What is a Reasonable Compensation for Owners of S Corp?

What is a Reasonable Compensation for Owners of S Corp?

If you have read many of my columns over the years, you probably know that a “S Corporation” is the preferred entity for most alarm companies with a single, or few, individual shareholders. As you may already know, An S corporation is a type of corporation that passes its taxable income, credits, deductions, and losses directly to its shareholders. This means that the corporation itself is not taxed on its income, but instead, the shareholders are taxed on their share of the corporation’s income. The S corporation election is available only to small businesses with 100 or fewer shareholders, and is an alternative to the limited liability company (LLC)

On the other hand, a regular corporation, also known as a C corporation, is a separate legal entity from its owners. It is taxed as a separate entity, and its shareholders are taxed on any dividends they receive. C corporations are subject to double taxation, which means that the corporation is taxed on its income, and then the shareholders are taxed on their share of the corporation’s income when they receive dividends.

S Corporations are preferred for several reasons, but a key consideration for an alarm company is the taxation of an eventual sale of customer monitoring agreements. Many Tax Professionals who aren’t familiar with the alarm profession don’t realize that this is many times the owners “retirement plan.” When an S Corporation sells, the alarm accounts are substantially taxed as capital gains at the shareholder level. The owner(s) pay tax on their share of the gains and it’s over. When a C Corporation sells RMR, the transaction is first taxed at the corporate level, then taxed again when the remaining funds are distributed to the shareholder(s). In California the tax rate on the sale of C Corporation assets can exceed 60%.

Since the earnings of an S Corporation pass through to the shareholder(s), they can distribute them each year without any additional tax consequences in most cases. Since these earnings are not wages, it is tempting for owners, not to take a salary so as to avoid Social Security (FICA) and Medicare. Because of this the IRS requires that active shareholders take a a reasonable salary from their S Corporations. For most tax payers the first $168,600 of wages are subject to FICA and the IRS wants to see active shareholders paying in their fair share. Officer salaries are reported on line 7 of an S Corporation Tax Return, and the IRS looks for numbers that are low in comparison to the gross receipts of the Corporation.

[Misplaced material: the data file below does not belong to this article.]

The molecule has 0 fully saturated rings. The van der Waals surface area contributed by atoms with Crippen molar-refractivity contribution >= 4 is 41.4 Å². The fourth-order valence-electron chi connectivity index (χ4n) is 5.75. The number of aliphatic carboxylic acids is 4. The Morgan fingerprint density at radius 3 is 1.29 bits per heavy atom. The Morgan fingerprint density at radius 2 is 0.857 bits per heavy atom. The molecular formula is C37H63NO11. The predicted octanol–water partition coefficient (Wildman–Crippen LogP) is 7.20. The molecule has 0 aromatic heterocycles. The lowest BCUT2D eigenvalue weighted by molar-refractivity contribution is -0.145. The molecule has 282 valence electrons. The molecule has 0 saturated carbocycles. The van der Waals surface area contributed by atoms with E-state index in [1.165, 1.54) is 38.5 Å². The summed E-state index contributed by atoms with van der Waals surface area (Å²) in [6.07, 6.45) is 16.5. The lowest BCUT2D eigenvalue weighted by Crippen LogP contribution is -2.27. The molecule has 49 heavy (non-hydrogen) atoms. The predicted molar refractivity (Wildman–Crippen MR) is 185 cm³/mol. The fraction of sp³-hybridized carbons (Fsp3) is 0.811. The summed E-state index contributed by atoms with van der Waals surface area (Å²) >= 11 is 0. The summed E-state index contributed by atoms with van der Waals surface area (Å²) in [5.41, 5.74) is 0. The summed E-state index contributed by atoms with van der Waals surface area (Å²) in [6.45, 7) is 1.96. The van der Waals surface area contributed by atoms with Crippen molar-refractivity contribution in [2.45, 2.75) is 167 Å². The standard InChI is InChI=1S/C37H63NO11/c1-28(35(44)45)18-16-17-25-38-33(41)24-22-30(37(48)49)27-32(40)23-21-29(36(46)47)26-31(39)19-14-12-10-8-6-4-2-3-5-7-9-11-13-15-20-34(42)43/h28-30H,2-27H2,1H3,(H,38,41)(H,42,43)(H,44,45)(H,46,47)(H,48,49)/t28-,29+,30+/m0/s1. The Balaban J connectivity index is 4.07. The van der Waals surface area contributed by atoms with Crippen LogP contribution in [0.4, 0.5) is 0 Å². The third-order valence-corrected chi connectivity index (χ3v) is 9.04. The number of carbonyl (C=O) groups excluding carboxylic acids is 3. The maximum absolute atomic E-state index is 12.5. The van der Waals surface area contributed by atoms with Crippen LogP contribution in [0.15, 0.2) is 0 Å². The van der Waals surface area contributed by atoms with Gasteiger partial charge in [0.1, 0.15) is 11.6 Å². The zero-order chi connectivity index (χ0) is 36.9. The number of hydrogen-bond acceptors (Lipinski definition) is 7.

So how much compensation is enough?

The key to establishing reasonable compensation is determining what the shareholder-employee did for the S corporation by looking to the source of the S corporation’s gross receipts.

The three major sources are:

1. Services of shareholder

2. Services of non-shareholder employees or

3. Capital and equipment

To the extent gross receipts are generated by services of non-shareholder employees and capital and equipment, payments to the shareholder would properly be treated as non-wage distributions that are not subject to employment taxes. But to the extent gross receipts are generated by the shareholder’s personal services, then payments to the shareholder-employee should be classified as wages that are subject to employment taxes.

In addition to gross receipts generated directly by the shareholder-employee, the shareholder-employee should also be subject to wage treatment for administrative work performed by him for the other income-producing employees or assets. For example, a manager may not directly produce gross receipts, but he assists the other employees or assets which are producing the day-to-day gross receipts.

Some factors in determining reasonable compensation:

  • Training and experience
  • Duties and responsibilities
  • Time and effort devoted to the business
  • Dividend history
  • Payments to non-shareholder employees
  • Timing and manner of paying bonuses to key people
  • What comparable businesses pay for similar services
  • Compensation agreements
  • The use of a formula to determine compensation

In determining your reasonable compensation, keep the above in mind and be ready to substantiate your salary.